A critical and box office hit, Oscar-nominated and a movie now preserved by the US National Film Registry, Martin Ritt’s Sounder is one of those important films that no one seems to talk about any more.
It seems to have been forgotten, or is a cult being kept alive by a small band of devotees. Perhaps it got lost in the undergrowth, along with films like the comparatively well known Silent Running, because it’s a movie from 1972 and so was squeezed out by the competition in one of the mega years – The Godfather, Cabaret, Deliverance, Solaris, Sleuth, The Discreet Charm of the Bourgeoisie, Carry On Matron (I’m joking).
Or maybe it’s because its director isn’t one of the visual stylists who made every film a Martin Ritt Movie, but rather bent his craft to the material at hand. These sort of directors – take Stephen Frears, for example – often get left out when talk turns to the greats. But great Frears is, and so is Ritt. If you’re not a fan of Sounder, you might like The Spy Who Came In from the Cold. And if that doesn’t grab you, then maybe Hud. Or Hombre.
Nearly all Ritt’s films feature magnificent actors getting stuck into characters who are vivid and complex. In fact they tend to be films about character rather than event. In Sounder the story is very slender – a poor sharecropper (Paul Winfield) steals some meat from the local smokehouse to feed his hungry family, gets caught and is sent off for a year’s hard labour, leaving his family of three children and a doughty mother to fend for themselves.
Sounder is the name of the family dog and in William H Armstrong’s original novel the action was seen through largely through the dog’s eyes. Ritt and his adapter, Lonne Elder III, wisely switch the focus away from the animal and on to young David (Kevin Hooks), a bright kid whose future could be different from his parents’ if he can get an education and get out from under the sharecropping existence fate seems to be throwing his way.
That’s it: is David going to get out?
Ritt tells it as a rangey, folksy Huckleberry Finn-style story about a boy having adventures – in large part David’s journey to try and visit his father at the labour camp, along the way meeting the teacher (Janet MacLachlan) who holds out the prospect of a different future.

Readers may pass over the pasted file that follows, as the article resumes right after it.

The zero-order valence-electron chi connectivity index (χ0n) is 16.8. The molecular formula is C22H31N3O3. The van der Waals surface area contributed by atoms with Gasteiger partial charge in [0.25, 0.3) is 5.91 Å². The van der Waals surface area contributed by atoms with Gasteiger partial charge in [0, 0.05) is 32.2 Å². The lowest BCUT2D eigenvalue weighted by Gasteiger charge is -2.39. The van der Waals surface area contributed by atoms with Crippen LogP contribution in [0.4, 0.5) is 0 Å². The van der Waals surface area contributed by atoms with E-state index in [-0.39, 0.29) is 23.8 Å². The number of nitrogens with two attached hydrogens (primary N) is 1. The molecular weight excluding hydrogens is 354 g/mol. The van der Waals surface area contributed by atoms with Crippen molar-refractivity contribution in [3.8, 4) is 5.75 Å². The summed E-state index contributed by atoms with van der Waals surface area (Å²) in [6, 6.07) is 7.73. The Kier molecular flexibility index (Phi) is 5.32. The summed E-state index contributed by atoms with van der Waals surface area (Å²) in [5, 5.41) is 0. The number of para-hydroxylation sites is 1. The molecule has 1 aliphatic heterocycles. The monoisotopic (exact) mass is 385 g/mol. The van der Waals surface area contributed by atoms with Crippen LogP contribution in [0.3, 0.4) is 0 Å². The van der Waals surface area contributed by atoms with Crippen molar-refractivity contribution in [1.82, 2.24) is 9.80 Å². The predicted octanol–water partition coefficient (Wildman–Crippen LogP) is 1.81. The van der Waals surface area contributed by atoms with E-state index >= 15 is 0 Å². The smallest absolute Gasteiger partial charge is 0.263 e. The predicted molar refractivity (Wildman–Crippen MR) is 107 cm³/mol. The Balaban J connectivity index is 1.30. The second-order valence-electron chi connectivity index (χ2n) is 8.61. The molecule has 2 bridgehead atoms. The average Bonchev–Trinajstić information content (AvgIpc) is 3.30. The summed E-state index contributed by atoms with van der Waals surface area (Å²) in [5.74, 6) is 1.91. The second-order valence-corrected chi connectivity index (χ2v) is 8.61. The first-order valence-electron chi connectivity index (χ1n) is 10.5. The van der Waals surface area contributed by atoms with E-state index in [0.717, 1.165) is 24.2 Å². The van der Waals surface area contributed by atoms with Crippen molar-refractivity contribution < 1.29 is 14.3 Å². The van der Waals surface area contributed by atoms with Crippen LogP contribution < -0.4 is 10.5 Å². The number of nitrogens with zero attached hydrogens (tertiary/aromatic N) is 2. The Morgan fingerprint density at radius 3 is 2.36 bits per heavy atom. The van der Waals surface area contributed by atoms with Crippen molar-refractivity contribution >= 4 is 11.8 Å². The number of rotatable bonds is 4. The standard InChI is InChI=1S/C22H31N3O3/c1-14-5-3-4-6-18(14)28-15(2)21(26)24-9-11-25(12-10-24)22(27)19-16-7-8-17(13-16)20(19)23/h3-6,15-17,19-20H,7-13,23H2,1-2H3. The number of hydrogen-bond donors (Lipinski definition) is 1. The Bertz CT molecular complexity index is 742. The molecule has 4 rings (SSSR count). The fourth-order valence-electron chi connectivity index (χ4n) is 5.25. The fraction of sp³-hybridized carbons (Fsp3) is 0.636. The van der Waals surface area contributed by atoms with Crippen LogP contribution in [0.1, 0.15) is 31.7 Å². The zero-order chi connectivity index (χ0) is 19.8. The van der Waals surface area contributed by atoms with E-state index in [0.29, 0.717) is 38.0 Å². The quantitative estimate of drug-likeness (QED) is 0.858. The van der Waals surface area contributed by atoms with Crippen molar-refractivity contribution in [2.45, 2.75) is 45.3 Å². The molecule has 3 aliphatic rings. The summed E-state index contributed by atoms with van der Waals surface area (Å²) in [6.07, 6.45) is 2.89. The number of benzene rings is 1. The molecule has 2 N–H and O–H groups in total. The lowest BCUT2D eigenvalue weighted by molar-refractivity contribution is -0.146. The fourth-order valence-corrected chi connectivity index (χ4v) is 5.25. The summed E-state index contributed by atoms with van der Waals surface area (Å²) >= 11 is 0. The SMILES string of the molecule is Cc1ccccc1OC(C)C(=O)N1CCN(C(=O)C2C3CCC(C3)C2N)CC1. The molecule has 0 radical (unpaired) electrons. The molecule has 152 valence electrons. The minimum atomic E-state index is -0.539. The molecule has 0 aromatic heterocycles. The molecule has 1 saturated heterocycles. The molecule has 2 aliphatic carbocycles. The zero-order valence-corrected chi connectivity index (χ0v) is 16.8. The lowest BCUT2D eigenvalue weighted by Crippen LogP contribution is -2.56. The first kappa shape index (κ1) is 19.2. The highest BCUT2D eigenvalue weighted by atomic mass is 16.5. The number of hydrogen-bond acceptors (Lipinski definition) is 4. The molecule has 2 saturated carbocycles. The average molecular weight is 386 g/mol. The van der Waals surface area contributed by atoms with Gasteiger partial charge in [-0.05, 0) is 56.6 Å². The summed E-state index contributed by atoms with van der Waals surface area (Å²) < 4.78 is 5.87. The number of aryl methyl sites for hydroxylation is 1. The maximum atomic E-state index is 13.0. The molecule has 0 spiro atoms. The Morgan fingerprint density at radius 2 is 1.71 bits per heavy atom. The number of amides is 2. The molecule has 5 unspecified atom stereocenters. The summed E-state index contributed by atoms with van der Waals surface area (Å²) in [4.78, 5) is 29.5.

Ritt is decisively in charge but the overall tone is set by the music of Taj Mahal (he also has a minor role and plays a couple of songs on screen), whose country-blues soundtrack has the loose, improvised feeling of field recordings. Ritt and his DP John Alonzo (in one of his first films, en route to glory for Chinatown and Scarface) also go for a loose, careworn look, which helps offset the picturesqueness – how many films trying to tell stories about grim circumstances are undermined by pretty imagery?
Along the way the sharecropper system is explained – you don’t get paid for work in the fields, just a share of the crop. It’s as close to slavery as it’s possible to get in a society that’s abolished the system. Ritt and Lone Elder make the point almost in passing, and so much of the film functions like this – there is a soapbox and Ritt is absolutely on it, but he’s not shouting, rather just shining a light on the situation and leaving us to draw conclusions.
Considering that movies telling black people’s stories in the early 1970s tended to be blaxploitationers, Sounder is quite a contrast. It got four Oscar nominations, including one each for acting for Paul Winfield and Cicely Tyson, as the stoic mother. And won none. Oh well, maybe posterity will take up the slack.
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